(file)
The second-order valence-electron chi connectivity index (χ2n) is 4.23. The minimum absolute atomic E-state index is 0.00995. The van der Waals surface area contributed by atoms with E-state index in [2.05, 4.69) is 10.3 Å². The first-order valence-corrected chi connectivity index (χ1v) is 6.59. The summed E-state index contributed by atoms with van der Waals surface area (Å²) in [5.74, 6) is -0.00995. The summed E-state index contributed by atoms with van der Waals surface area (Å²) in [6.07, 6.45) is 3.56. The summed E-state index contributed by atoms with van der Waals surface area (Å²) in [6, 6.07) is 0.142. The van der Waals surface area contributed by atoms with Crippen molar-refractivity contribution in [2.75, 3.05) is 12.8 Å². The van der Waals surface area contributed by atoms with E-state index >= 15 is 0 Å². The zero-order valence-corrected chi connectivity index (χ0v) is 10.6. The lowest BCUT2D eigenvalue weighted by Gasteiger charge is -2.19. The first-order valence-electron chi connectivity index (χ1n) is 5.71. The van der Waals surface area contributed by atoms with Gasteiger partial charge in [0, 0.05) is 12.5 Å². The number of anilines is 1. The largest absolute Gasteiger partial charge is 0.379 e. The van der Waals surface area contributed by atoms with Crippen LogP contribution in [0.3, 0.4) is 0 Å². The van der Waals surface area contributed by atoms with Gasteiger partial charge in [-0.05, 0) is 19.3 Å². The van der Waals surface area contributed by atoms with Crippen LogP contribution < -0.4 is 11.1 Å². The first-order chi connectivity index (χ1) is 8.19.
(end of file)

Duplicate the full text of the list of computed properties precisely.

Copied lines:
The second-order valence-electron chi connectivity index (χ2n) is 4.23. The minimum absolute atomic E-state index is 0.00995. The van der Waals surface area contributed by atoms with E-state index in [2.05, 4.69) is 10.3 Å². The first-order valence-corrected chi connectivity index (χ1v) is 6.59. The summed E-state index contributed by atoms with van der Waals surface area (Å²) in [5.74, 6) is -0.00995. The summed E-state index contributed by atoms with van der Waals surface area (Å²) in [6.07, 6.45) is 3.56. The summed E-state index contributed by atoms with van der Waals surface area (Å²) in [6, 6.07) is 0.142. The van der Waals surface area contributed by atoms with Crippen molar-refractivity contribution in [2.75, 3.05) is 12.8 Å². The van der Waals surface area contributed by atoms with E-state index >= 15 is 0 Å². The zero-order valence-corrected chi connectivity index (χ0v) is 10.6. The lowest BCUT2D eigenvalue weighted by Gasteiger charge is -2.19. The first-order valence-electron chi connectivity index (χ1n) is 5.71. The van der Waals surface area contributed by atoms with Gasteiger partial charge in [0, 0.05) is 12.5 Å². The number of anilines is 1. The largest absolute Gasteiger partial charge is 0.379 e. The van der Waals surface area contributed by atoms with Crippen LogP contribution in [0.3, 0.4) is 0 Å². The van der Waals surface area contributed by atoms with Gasteiger partial charge in [-0.05, 0) is 19.3 Å². The van der Waals surface area contributed by atoms with Crippen LogP contribution < -0.4 is 11.1 Å². The first-order chi connectivity index (χ1) is 8.19.